“I kind of wanted to develop my own take on the character, but at the same time, stick to the description and to the older version of the character,” Taylor said.

This is not the only reason Taylor didn’t look into previous tellings of “It”.

“Not to mention the fact that he wasn’t allowed to read the book,” Tracy Taylor, Jeremy’s mother, said. “He was just 12 at the time, and Stephen King content was not allowed, so it was a big ‘no’. He was not reading that.”

Taylor traveled to Toronto for filming, where he spent three months as Ben Hanscom on set. The days were long, about ten hours of filming. Nevertheless, Taylor still had an amazing time, and the friends he made will stick with him for the rest of his life.

“Even when we were done with filming on set, we went back to [my friends’] place and had a sleepover and hung out, so it was like 24/7 with six other kids,” Taylor said. “It was awesome.”

Taylor thoroughly enjoyed the filming process, but some scenes were more enjoyable than others.

“My favorite scenes to shoot were probably the ones with the bullies, and that sounds horrible, but they were so nice, so it was kind of like an emotional roller coaster with them,” Taylor said. “Five seconds before the take, they were talking about how your day was, and then five seconds later, they were killing you, so it was just really fun.”

Filming a movie can be exciting, but it can also be difficult. In “It”, one of the scenes was filmed in a very small tunnel, which was pretty rough and uncomfortable. Every time Taylor wanted to get in or out of that tunnel, he would have to climb a rope to do so.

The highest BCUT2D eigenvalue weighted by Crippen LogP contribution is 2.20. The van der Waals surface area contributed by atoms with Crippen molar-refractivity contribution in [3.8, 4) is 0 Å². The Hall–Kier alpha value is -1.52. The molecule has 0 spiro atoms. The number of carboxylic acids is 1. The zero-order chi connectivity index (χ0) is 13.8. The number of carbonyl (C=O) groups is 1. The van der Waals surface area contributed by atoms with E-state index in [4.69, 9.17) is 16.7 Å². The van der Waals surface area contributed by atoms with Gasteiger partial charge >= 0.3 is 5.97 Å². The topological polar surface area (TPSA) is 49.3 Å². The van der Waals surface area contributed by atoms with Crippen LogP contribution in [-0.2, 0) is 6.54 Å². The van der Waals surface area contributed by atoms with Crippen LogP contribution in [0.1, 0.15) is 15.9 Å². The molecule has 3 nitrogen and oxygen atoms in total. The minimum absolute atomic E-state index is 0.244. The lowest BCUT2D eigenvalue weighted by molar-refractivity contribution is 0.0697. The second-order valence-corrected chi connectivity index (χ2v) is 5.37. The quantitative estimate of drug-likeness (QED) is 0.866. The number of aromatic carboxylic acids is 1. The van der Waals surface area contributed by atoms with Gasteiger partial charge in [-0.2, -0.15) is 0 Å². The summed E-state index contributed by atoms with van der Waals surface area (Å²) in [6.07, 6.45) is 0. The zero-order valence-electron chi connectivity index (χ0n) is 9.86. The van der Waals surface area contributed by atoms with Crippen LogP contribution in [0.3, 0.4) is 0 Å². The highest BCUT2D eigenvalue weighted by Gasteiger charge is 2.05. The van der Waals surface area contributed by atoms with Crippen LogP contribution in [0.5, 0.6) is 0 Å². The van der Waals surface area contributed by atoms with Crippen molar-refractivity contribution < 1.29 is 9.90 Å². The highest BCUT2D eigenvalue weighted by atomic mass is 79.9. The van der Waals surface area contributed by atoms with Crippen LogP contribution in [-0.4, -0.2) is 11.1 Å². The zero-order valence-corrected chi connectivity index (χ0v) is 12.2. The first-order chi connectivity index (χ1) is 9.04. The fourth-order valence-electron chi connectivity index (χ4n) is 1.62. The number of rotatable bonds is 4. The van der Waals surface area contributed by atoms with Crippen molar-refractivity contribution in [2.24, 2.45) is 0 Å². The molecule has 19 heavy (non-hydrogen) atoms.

Obviously, education has to be a factor in the lives of young actors. A tutor is required, along with at least two to three hours of learning per day, so Taylor still had to go to school during the filming process.

“Luckily, this movie was filmed in the summer, so I only had school for about the last two weeks on the set, so it wasn’t very bad,” Taylor said. “Every single break that you got, you had to go to school, but it was good.”

Taylor still hasn’t read “It” or watched the 90s mini-series, but he has seen the finished movie.

“I have seen it twice now, three times if you’re counting the time that I saw it in a rough cut, with no music or anything, so I have seen it twice in its entirety,” Taylor said.

Despite playing the role of Ben Hanscom for three months, Taylor finds that he and his character don’t have that much in common.